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Why to call remove Listeners

Bhanu
Ranch Hand

Joined: Dec 05, 2004
Posts: 48
I've this question lingering in mind since one of my Sr. team mate told me that. He asked me to remove the listeners before disposing/closing the frame. He says, if we don't remove then listeners will not be collected by GC at all. That didn't make any sense to me. GC will check the reachabilty of all objects and it would collect any unused objects when it finds them.
I would be happy to know If there is a valid reason behind my Sr's thumbrule.


Thanks,<br />Bhanu<br />SCEA Step-I<br />SCBCD for J2EE 1.3<br />SCJP1.4
Jeff Storey
Ranch Hand

Joined: Oct 09, 2006
Posts: 118
Bhanu,

I'm not sure the specifics of how the references are stored when you add a listener, but what could possibly be happening is known as the island of isolation. When you have two (or more objects) that are only referencing each other, such that A holds a reference to B and B holds a Reference to A, they will not be garbage collected. Make sense?

Jeff
Bhanu
Ranch Hand

Joined: Dec 05, 2004
Posts: 48
Thanks Jeff, But I don't agree with your assumption. An object is considered as unreachable by GC if it's not reachable by any strong references.

Let's take the same example picked by you. If A and B are referenced by each other and are not referenced by any Object that's is in use by a Thread then GC consider them a collectable.
Please check the following link.
http://java.sun.com/developer/technicalArticles/ALT/RefObj/
Jessica Dancel
Greenhorn

Joined: Dec 07, 2006
Posts: 10
Bhanu,
I was told the same thing by my manager. He said if you don't remove the listeners it can cause a memory leak. Must be some truth to it. Could be that the garbage collector takes a long time to find those references.
Nathan Pruett
Bartender

Joined: Oct 18, 2000
Posts: 4121

Hmmm... I think this is just a Java "Urban Legend" - as far as I can tell nothing of the sort is happening.

The JVM GC is built to correctly handle garbage collecting circular references - no "island of isolation" problem.

Strong references vs. weak references have nothing to do with the problem - all the references in this case (as far as I know) would be strong references. Weak references are for special cases when you want the GC to behave different than normal. Normal GC behavior works in this case.

There may be some "special case" that doesn't get GC'ed, or there may have been at some point in the past a bug that caused this, or there may be some bad code in the specific application you're working on to cause this - but in general - there is no reason to do this.

Now it's MythBusters time...

Program illustrating there is no difference in GC'ing listener references if you remove listeners before disposing of the frame, or leave them:



Output from running this:


(NEP - fixed output)

[ December 14, 2006: Message edited by: Nathan Pruett ]
[ December 14, 2006: Message edited by: Nathan Pruett ]

-Nate
Write once, run anywhere, because there's nowhere to hide! - /. A.C.
Bhanu
Ranch Hand

Joined: Dec 05, 2004
Posts: 48
Thanks Nathan!! I'm convinced. It was a Myth and your program busted it.
Jeff Storey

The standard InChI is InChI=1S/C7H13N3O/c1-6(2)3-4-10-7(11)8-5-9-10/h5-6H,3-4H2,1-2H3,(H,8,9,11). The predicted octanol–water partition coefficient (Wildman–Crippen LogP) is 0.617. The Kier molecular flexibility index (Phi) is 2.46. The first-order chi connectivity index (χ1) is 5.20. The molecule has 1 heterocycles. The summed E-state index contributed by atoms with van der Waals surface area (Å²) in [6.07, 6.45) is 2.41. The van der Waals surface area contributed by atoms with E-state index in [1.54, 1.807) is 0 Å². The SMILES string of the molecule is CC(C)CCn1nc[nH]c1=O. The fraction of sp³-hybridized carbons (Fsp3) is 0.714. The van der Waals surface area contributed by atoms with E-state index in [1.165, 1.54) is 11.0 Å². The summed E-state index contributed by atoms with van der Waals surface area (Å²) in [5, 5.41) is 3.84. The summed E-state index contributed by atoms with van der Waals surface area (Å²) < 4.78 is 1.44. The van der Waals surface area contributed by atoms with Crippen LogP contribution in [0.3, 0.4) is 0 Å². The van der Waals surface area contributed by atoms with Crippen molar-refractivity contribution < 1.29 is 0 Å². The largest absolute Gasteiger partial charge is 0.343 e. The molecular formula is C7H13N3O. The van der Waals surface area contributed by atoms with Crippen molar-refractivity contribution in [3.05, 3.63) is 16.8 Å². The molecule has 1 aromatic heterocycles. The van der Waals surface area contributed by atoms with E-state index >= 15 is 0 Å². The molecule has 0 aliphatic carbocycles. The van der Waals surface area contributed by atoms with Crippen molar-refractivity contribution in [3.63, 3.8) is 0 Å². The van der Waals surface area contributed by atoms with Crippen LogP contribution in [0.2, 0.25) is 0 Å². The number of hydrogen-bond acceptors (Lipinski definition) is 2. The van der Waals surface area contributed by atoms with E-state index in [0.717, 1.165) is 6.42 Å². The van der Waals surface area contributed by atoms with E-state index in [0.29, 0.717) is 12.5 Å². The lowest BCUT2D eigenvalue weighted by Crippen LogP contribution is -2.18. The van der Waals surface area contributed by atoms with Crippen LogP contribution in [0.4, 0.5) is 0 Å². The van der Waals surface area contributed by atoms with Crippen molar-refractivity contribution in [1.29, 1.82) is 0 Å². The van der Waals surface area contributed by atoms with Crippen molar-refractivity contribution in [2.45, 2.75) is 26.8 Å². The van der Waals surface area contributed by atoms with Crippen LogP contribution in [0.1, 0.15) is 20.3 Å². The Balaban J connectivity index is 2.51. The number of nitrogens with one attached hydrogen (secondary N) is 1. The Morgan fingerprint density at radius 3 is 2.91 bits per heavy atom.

Ranch Hand

Joined: Oct 09, 2006
Posts: 118
Hi again. Sorry I've been slow to respond - been away for a bit. Anyway Nathan, I ran your example and I get different results. I only get the finalize method running when I run option 2, where the listeners are removed first. When I run option 1, the finalize methods never get called. Could this be a difference across JVMs? different optimizations? etc

Jeff
Nathan Pruett
Bartender

Joined: Oct 18, 2000
Posts: 4121

Which JVM version did you run it under?
Jeff Storey
Ranch Hand

Joined: Oct 09, 2006
Posts: 118
Hi Nathan,

Sorry for the slow response again - it's that time of year. Anyway, I ran it under Java 5 (1.5.0_09-b01).

Jeff
Nathan Pruett
Bartender

Joined: Oct 18, 2000
Posts: 4121

I originally ran it under 1.4.2, but I installed the 1.5.0_09 JRE to check - I got that the references were GC'ed the same way as they originally were...

I'm running on Win2k... what platform are you running on?

Are you using any command line options on the JRE? Especially ones that affect GC?

Jeff Storey
Ranch Hand

Joined: Oct 09, 2006
Posts: 118
I'm running on Windows XP, and no command line options at all.

Jeff
Nathan Pruett
Bartender

Joined: Oct 18, 2000
Posts: 4121

I'll try this on XP later when I get home... can you provide a capture of the command-line output (like above) - just to make sure all steps are being run?
Jeff Storey
Ranch Hand

Joined: Oct 09, 2006
Posts: 118
Attached is the output



Jeff
[ January 15, 2007: Message edited by: Jeff Storey ]
Ilja Preuss
author
Sheriff

Joined: Jul 11, 2001
Posts: 14112
Note that calling System.gc() is just a *recommendation* to start a gc'ing cycle. There is no guarantee that there actually happens a gc cycle, or that it will be full one. You might want to try calling GC more than once in succession.


The soul is dyed the color of its thoughts. Think only on those things that are in line with your principles and can bear the light of day. The content of your character is your choice. Day by day, what you do is who you become. Your integrity is your destiny - it is the light that guides your way. - Heraclitus
Jeff Storey
Ranch Hand

Joined: Oct 09, 2006
Posts: 118
Ilja,

I am aware that System.GC does not force a garbage collection. I was just illustrating that the GC behavior is not the same, which I think I have done.

Jeff
Jeff Storey
Ranch Hand

Joined: Apr 07, 2007
Posts: 230
Several years later, I came across this post I had forgotten about. I realized that I was in fact wrong on the behavior of the island of isolation. Just wanted to clarify here in case anyone else stumbles across this.


Jeff Storey
Software Developer
[url]http://jeffastorey.blogspot.com[/url]
 
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